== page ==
Kaiser Health News
Drug treatment providers in California and elsewhere have relied for decades on abstinence and therapy to treat addicts. In recent years, they’ve turned to medication.
More wages, less health insurance. In a recent survey, one in five people with employer-based coverage said they would opt for fewer health benefits if they could get a bump in their wages. That’s double the percentage who said they would make that choice in 2012.
When California’s aid-in-dying law takes effect this June, terminally ill patients who decide to end their lives could be faced with a hefty bill for the lethal medication. It retails for more than $3,000.
Valeant Pharmaceuticals, the company that makes the drug most commonly prescribed by physicians to aid patients who want to end their lives, doubled the drug’s price last year, one month after California lawmakers proposed legalizing the practice.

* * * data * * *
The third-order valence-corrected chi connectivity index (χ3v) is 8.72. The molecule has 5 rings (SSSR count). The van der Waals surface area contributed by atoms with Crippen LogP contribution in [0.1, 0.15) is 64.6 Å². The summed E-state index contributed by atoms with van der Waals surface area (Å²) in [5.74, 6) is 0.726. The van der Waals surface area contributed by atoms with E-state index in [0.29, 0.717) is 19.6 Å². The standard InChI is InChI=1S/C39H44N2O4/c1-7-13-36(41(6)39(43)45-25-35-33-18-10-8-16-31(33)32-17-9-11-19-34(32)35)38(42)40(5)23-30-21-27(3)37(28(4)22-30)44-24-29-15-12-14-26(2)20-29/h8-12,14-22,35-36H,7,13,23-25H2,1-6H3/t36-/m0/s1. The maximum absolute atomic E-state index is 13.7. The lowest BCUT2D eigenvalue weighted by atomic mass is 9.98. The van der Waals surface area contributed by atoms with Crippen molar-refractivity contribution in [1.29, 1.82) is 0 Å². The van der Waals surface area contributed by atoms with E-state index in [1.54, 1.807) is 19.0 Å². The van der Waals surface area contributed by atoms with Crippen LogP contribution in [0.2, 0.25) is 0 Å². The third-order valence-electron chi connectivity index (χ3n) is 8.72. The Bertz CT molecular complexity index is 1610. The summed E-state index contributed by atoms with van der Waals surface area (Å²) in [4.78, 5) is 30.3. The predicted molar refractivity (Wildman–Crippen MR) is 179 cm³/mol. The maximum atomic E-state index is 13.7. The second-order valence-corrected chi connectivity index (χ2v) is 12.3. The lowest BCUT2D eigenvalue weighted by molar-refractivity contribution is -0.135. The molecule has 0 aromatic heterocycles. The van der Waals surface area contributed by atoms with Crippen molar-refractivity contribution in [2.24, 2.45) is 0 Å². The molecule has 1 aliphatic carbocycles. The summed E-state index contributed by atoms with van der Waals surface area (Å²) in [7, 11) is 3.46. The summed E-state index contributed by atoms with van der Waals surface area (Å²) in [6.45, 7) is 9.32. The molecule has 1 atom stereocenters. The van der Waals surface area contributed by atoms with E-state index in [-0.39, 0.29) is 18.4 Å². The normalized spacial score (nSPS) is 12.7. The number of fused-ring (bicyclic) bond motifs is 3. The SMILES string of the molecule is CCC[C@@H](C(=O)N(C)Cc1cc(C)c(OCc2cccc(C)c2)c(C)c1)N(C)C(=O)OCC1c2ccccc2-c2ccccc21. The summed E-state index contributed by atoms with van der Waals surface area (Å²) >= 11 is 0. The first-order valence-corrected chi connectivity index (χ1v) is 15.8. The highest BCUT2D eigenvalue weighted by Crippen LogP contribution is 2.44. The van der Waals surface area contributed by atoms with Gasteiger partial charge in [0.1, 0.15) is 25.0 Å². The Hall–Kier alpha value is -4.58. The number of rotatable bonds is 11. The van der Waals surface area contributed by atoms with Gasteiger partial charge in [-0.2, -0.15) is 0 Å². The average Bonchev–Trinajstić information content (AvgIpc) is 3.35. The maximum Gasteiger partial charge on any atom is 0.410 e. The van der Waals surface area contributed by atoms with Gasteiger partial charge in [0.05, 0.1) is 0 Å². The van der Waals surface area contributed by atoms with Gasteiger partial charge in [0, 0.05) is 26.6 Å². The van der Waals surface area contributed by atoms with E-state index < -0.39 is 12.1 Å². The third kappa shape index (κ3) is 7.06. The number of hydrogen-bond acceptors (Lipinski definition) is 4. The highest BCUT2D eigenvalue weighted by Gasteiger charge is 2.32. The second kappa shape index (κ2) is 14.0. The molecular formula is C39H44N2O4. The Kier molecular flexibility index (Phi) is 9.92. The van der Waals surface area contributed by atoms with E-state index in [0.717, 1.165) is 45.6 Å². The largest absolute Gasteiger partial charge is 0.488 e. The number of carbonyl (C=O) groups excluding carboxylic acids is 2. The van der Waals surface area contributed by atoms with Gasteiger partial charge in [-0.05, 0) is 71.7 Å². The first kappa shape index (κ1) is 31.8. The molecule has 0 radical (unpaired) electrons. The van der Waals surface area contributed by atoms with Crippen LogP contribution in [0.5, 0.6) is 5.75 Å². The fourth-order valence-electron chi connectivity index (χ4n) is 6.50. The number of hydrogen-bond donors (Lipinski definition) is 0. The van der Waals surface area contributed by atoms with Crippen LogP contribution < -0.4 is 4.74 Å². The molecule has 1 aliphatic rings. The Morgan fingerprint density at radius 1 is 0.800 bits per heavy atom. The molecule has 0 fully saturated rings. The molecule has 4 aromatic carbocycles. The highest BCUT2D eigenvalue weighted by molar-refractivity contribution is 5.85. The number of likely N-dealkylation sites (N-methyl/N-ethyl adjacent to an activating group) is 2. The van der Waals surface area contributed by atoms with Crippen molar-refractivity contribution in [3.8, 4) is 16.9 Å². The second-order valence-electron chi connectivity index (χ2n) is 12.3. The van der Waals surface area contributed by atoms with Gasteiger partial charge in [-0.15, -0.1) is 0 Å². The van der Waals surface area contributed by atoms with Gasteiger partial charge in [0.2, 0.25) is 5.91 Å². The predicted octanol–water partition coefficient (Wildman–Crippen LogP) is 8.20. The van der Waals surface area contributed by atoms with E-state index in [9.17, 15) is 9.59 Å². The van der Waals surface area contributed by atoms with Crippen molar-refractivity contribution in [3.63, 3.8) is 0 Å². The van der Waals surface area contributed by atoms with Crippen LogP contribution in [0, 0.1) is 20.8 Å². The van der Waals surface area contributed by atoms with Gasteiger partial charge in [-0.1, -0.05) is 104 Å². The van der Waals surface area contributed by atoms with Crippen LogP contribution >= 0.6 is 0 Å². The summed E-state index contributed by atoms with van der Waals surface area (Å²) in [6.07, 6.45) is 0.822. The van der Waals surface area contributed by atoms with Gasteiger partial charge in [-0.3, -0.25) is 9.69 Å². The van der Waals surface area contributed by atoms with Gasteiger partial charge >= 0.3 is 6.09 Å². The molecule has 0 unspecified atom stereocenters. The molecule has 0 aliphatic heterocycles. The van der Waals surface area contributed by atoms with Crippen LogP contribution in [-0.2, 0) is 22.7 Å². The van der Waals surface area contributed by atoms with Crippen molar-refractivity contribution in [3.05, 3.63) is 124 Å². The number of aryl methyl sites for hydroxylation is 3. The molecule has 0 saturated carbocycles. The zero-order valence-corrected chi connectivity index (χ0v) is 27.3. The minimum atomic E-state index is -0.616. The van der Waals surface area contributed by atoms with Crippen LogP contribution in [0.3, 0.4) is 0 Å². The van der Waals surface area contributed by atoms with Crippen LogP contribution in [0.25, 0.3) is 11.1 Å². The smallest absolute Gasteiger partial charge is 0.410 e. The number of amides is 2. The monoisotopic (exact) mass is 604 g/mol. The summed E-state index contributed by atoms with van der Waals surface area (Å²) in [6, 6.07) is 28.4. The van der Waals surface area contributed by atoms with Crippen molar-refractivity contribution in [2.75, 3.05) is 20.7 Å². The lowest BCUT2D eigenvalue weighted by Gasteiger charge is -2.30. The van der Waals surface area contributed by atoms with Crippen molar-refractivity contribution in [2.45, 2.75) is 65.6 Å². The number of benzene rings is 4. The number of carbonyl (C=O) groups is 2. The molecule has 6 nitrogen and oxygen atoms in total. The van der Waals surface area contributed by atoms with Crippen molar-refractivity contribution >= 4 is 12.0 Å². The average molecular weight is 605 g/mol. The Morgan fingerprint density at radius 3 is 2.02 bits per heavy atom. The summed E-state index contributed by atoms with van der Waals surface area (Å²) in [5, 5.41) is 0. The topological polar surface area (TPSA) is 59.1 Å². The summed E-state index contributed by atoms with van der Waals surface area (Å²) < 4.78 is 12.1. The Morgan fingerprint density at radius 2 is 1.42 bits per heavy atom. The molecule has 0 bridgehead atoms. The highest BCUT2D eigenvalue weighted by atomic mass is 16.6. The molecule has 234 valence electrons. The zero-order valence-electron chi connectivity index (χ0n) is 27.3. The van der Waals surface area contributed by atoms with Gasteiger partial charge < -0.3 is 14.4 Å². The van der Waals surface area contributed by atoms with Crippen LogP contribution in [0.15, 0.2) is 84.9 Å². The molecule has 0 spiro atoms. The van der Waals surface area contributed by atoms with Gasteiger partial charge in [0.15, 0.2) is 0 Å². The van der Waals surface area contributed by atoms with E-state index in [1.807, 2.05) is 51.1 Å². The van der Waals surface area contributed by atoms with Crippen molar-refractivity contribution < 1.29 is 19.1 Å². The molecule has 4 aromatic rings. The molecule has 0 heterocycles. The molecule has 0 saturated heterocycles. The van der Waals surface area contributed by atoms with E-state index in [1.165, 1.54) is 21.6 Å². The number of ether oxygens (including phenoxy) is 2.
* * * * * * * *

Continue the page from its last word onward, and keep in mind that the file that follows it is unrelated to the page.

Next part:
As the health law turned six Wednesday, federal officials proposed the expansion of a Medicare diabetes prevention program funded by the landmark measure.
What’s more harmful to patients being treated for drug or alcohol abuse: risking their health by keeping other medical providers in the dark about their substance abuse treatment?
Aetna and Cigna inked deals in early February with drugmaker Novartis that offer the insurers rebates tied to how well a pricey new heart failure drug works to cut hospitalizations and deaths. If the $4,500-a-year drug meets targets, the rebate goes down. Doesn’t work so well?